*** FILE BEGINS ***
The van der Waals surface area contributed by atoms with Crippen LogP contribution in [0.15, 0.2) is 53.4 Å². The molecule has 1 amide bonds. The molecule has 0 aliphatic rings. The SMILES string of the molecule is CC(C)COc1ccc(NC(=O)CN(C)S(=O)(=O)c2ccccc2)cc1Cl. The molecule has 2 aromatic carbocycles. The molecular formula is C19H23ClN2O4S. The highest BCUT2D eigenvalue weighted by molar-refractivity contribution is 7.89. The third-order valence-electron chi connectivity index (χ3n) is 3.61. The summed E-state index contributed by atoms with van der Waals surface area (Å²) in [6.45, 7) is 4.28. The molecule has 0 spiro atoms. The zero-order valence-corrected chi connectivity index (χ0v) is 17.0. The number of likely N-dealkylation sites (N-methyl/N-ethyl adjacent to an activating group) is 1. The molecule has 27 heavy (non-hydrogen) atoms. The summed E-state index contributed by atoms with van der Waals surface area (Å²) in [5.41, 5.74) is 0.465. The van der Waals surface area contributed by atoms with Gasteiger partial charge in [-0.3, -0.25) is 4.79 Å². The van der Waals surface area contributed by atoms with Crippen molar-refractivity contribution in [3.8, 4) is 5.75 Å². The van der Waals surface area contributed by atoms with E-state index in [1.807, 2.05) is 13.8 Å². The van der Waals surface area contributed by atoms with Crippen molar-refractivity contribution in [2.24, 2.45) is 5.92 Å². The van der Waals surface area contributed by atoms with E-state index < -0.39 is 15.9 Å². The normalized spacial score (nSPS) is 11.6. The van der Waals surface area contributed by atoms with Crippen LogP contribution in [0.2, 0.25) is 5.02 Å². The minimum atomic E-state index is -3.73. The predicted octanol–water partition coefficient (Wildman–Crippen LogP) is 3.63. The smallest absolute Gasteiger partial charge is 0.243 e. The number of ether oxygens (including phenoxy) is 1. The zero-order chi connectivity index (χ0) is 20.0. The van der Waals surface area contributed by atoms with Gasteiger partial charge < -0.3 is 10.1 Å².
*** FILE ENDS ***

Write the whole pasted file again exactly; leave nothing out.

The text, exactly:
The van der Waals surface area contributed by atoms with Crippen LogP contribution in [0.15, 0.2) is 53.4 Å². The molecule has 1 amide bonds. The molecule has 0 aliphatic rings. The SMILES string of the molecule is CC(C)COc1ccc(NC(=O)CN(C)S(=O)(=O)c2ccccc2)cc1Cl. The molecule has 2 aromatic carbocycles. The molecular formula is C19H23ClN2O4S. The highest BCUT2D eigenvalue weighted by molar-refractivity contribution is 7.89. The third-order valence-electron chi connectivity index (χ3n) is 3.61. The summed E-state index contributed by atoms with van der Waals surface area (Å²) in [6.45, 7) is 4.28. The molecule has 0 spiro atoms. The zero-order valence-corrected chi connectivity index (χ0v) is 17.0. The number of likely N-dealkylation sites (N-methyl/N-ethyl adjacent to an activating group) is 1. The molecule has 27 heavy (non-hydrogen) atoms. The summed E-state index contributed by atoms with van der Waals surface area (Å²) in [5.41, 5.74) is 0.465. The van der Waals surface area contributed by atoms with Gasteiger partial charge in [-0.3, -0.25) is 4.79 Å². The van der Waals surface area contributed by atoms with Crippen molar-refractivity contribution in [3.8, 4) is 5.75 Å². The van der Waals surface area contributed by atoms with E-state index in [1.807, 2.05) is 13.8 Å². The van der Waals surface area contributed by atoms with Crippen molar-refractivity contribution in [2.24, 2.45) is 5.92 Å². The van der Waals surface area contributed by atoms with E-state index < -0.39 is 15.9 Å². The normalized spacial score (nSPS) is 11.6. The van der Waals surface area contributed by atoms with Crippen LogP contribution in [0.2, 0.25) is 5.02 Å². The minimum atomic E-state index is -3.73. The predicted octanol–water partition coefficient (Wildman–Crippen LogP) is 3.63. The smallest absolute Gasteiger partial charge is 0.243 e. The number of ether oxygens (including phenoxy) is 1. The zero-order chi connectivity index (χ0) is 20.0. The van der Waals surface area contributed by atoms with Gasteiger partial charge < -0.3 is 10.1 Å².